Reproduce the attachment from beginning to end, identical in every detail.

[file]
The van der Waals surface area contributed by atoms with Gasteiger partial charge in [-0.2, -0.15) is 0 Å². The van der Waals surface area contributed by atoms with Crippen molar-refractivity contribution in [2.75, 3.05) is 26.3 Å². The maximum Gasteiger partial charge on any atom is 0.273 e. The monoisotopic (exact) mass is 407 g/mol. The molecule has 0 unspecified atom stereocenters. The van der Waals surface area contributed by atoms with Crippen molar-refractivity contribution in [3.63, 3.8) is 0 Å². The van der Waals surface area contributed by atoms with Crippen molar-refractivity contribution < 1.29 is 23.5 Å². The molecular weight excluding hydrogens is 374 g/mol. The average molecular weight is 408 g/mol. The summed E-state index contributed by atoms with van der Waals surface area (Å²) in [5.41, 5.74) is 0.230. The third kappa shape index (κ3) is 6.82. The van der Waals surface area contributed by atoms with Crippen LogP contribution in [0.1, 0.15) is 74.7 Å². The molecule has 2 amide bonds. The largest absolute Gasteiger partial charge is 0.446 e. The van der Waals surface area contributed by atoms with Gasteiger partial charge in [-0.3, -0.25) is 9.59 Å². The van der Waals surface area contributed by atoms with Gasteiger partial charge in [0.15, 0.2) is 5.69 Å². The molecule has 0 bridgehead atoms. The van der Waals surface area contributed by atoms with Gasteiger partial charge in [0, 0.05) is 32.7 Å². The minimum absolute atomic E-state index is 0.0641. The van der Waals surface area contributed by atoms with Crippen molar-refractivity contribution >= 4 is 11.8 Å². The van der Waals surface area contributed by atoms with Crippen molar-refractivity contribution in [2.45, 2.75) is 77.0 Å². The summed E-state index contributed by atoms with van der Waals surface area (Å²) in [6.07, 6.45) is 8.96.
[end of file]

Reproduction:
The van der Waals surface area contributed by atoms with Gasteiger partial charge in [-0.2, -0.15) is 0 Å². The van der Waals surface area contributed by atoms with Crippen molar-refractivity contribution in [2.75, 3.05) is 26.3 Å². The maximum Gasteiger partial charge on any atom is 0.273 e. The monoisotopic (exact) mass is 407 g/mol. The molecule has 0 unspecified atom stereocenters. The van der Waals surface area contributed by atoms with Crippen molar-refractivity contribution in [3.63, 3.8) is 0 Å². The van der Waals surface area contributed by atoms with Crippen molar-refractivity contribution < 1.29 is 23.5 Å². The molecular weight excluding hydrogens is 374 g/mol. The average molecular weight is 408 g/mol. The summed E-state index contributed by atoms with van der Waals surface area (Å²) in [5.41, 5.74) is 0.230. The third kappa shape index (κ3) is 6.82. The van der Waals surface area contributed by atoms with Crippen LogP contribution in [0.1, 0.15) is 74.7 Å². The molecule has 2 amide bonds. The largest absolute Gasteiger partial charge is 0.446 e. The van der Waals surface area contributed by atoms with Gasteiger partial charge in [-0.3, -0.25) is 9.59 Å². The van der Waals surface area contributed by atoms with Gasteiger partial charge in [0.15, 0.2) is 5.69 Å². The molecule has 0 bridgehead atoms. The van der Waals surface area contributed by atoms with Gasteiger partial charge in [0, 0.05) is 32.7 Å². The minimum absolute atomic E-state index is 0.0641. The van der Waals surface area contributed by atoms with Crippen molar-refractivity contribution >= 4 is 11.8 Å². The van der Waals surface area contributed by atoms with Crippen molar-refractivity contribution in [2.45, 2.75) is 77.0 Å². The summed E-state index contributed by atoms with van der Waals surface area (Å²) in [6.07, 6.45) is 8.96.